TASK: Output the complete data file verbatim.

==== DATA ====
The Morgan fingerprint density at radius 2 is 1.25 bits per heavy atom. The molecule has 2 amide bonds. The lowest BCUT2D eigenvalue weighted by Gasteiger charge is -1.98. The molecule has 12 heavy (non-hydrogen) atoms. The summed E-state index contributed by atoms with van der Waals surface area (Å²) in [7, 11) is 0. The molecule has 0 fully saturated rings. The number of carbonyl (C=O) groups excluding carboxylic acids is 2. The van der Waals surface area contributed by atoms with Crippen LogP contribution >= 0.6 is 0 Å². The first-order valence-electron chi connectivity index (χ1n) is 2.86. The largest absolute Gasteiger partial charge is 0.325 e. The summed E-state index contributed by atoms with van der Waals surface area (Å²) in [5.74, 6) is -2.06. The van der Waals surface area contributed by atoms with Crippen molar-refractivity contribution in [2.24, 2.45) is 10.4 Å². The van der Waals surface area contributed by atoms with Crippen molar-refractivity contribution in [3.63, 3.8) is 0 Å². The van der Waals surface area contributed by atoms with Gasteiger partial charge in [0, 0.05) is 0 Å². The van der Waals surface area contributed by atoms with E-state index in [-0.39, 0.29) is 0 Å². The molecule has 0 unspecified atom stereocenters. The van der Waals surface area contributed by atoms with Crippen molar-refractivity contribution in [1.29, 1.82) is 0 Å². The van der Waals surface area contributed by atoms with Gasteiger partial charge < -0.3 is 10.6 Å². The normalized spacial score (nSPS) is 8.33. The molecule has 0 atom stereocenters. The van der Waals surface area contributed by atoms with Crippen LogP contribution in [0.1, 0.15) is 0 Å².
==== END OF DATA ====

The Morgan fingerprint density at radius 2 is 1.25 bits per heavy atom. The molecule has 2 amide bonds. The lowest BCUT2D eigenvalue weighted by Gasteiger charge is -1.98. The molecule has 12 heavy (non-hydrogen) atoms. The summed E-state index contributed by atoms with van der Waals surface area (Å²) in [7, 11) is 0. The molecule has 0 fully saturated rings. The number of carbonyl (C=O) groups excluding carboxylic acids is 2. The van der Waals surface area contributed by atoms with Crippen LogP contribution >= 0.6 is 0 Å². The first-order valence-electron chi connectivity index (χ1n) is 2.86. The largest absolute Gasteiger partial charge is 0.325 e. The summed E-state index contributed by atoms with van der Waals surface area (Å²) in [5.74, 6) is -2.06. The van der Waals surface area contributed by atoms with Crippen molar-refractivity contribution in [2.24, 2.45) is 10.4 Å². The van der Waals surface area contributed by atoms with Crippen molar-refractivity contribution in [3.63, 3.8) is 0 Å². The van der Waals surface area contributed by atoms with Gasteiger partial charge in [0, 0.05) is 0 Å². The van der Waals surface area contributed by atoms with E-state index in [-0.39, 0.29) is 0 Å². The molecule has 0 unspecified atom stereocenters. The van der Waals surface area contributed by atoms with Crippen molar-refractivity contribution in [1.29, 1.82) is 0 Å². The van der Waals surface area contributed by atoms with Gasteiger partial charge < -0.3 is 10.6 Å². The normalized spacial score (nSPS) is 8.33. The molecule has 0 atom stereocenters. The van der Waals surface area contributed by atoms with Crippen LogP contribution in [0.1, 0.15) is 0 Å².